CBE students bring the drama

It required a lot more planning, took longer to produce and looked a little different because of the COVID-19 pandemic, but the Catholic Board of Education (CBE) accomplished what they said is an important task – they filmed the “Passion Play” – presented by CBE students for digital viewing.

The production is a dramatic presentation depicting the Passion of Jesus Christ: his trial, suffering and death.

The one-hour production took about three weeks to film, including filming, editing, props, set and wardrobe.

The tradition of live stations has been a key presence in Catholic parishes and schools throughout The Bahamas from the mid-to-late 80s. Student participation in recreating the Passion allows students to enter in the mystery of Jesus’ suffering, death, and resurrection on a personal level by immersing them in a concrete way in the salvific story.

Tavares Sweeting, a 12th grade student at Aquinas College who takes on the key role of Jesus in the play, said it was an edifying experience for him as he enjoys the story of Jesus and his life on Earth.

“Participating in this play was a very enlightening experience for me first of all, because I can feel the pain of carrying the cross. It makes us really realize the pain and struggling he [Jesus] went through on this Earth. Most of the time, as a young person, learning about the death of Jesus can feel impersonal, or you might just be learning it for a grade in religion [class]. This play really personalized the experience for me,” he said.

“I also think it is important for young people to have these experiences because it builds commitment. Commitment to learning lines, showing up to practice, basically… showing up. Experiences such as participating in the ‘Passion Play’ also help to build character because even though setbacks occur, you can still push through because true character is who you are when nobody is looking.”

CBE students watched the production virtually on their last day of school on Friday, March 26. The CBE Passion Play was released to the general public, via the Catholic Schools Bahamas YouTube Channel, on Good Friday.

The production included CBE students from Aquinas College, St. Cecilia’s Primary School, Sts. Francis & Joseph School, St. Thomas More School and Xavier’s Lower School, and was filmed at four different locations to minimize the mixing of students from the various schools.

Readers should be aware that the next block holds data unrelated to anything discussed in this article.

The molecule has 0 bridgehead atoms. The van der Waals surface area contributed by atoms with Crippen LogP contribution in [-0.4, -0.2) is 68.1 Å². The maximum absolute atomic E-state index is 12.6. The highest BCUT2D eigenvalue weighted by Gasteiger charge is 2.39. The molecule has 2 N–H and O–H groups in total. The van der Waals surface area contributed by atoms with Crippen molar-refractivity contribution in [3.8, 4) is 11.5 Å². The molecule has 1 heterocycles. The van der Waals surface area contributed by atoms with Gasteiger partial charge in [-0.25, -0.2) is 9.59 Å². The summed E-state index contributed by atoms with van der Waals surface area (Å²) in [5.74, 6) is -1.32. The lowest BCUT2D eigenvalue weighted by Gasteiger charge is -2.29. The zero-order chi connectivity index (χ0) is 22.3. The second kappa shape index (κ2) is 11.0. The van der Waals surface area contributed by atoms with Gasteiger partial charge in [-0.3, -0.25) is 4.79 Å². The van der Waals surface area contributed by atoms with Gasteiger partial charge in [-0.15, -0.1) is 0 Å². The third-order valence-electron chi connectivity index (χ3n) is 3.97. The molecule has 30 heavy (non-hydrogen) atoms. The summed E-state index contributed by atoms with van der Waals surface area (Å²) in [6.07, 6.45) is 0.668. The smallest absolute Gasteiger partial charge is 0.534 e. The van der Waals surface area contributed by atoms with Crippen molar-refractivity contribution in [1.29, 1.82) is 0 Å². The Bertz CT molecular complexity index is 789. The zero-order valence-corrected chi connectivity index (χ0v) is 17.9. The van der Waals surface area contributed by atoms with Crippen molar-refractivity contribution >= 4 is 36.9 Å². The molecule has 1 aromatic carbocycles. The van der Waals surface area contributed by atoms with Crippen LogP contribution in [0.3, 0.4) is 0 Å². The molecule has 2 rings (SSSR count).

Masks, temperature checks, sanitizers and social distancing all had roles in the “Passion Play”, but CBE officials said they felt it was important, particularly in the time of a pandemic and the mantra of social distancing, to share the love of Jesus with students and the community.

As the country is still in a pandemic, it was impossible for each school to produce individual Passion Plays, as last year, students were all learning remotely.

Claudette Rolle, CBE director, said this year it was important for Catholic schools to continue Mass and engage in activities such as the Passion Play.

“A Catholic education is a unique learning experience because it focuses on more than just academics. Catholic schools nurture the entire person in mind, body, and spirit. Catholic schools are faith-based communities where belief in God is part of the everyday environment. It is important – in fact more so in these times we find ourselves, to share the message of the passion, death and resurrection of Jesus because it gives us a sense of renewed hope and like Christ, we shall rise again,” said Rolle.

The script for the CBE “Passion Play” was written by Leslie Hutchinson, vice principal, Xavier’s Lower School. Filming was done by Winston Rolle, Catholic Archdiocese communications team and Kentario McKenzie, Bright Light Productions.

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Shavaughn Moss

Shavaughn Moss joined The Nassau Guardian as a sports reporter in 1989. She was later promoted to sports editor. Shavaughn covered every major athletic championship from the CARIFTA to Central American and Caribbean Championships through to World Championships and Olympics. Shavaughn was appointed as the Lifestyles Editor a few years later.

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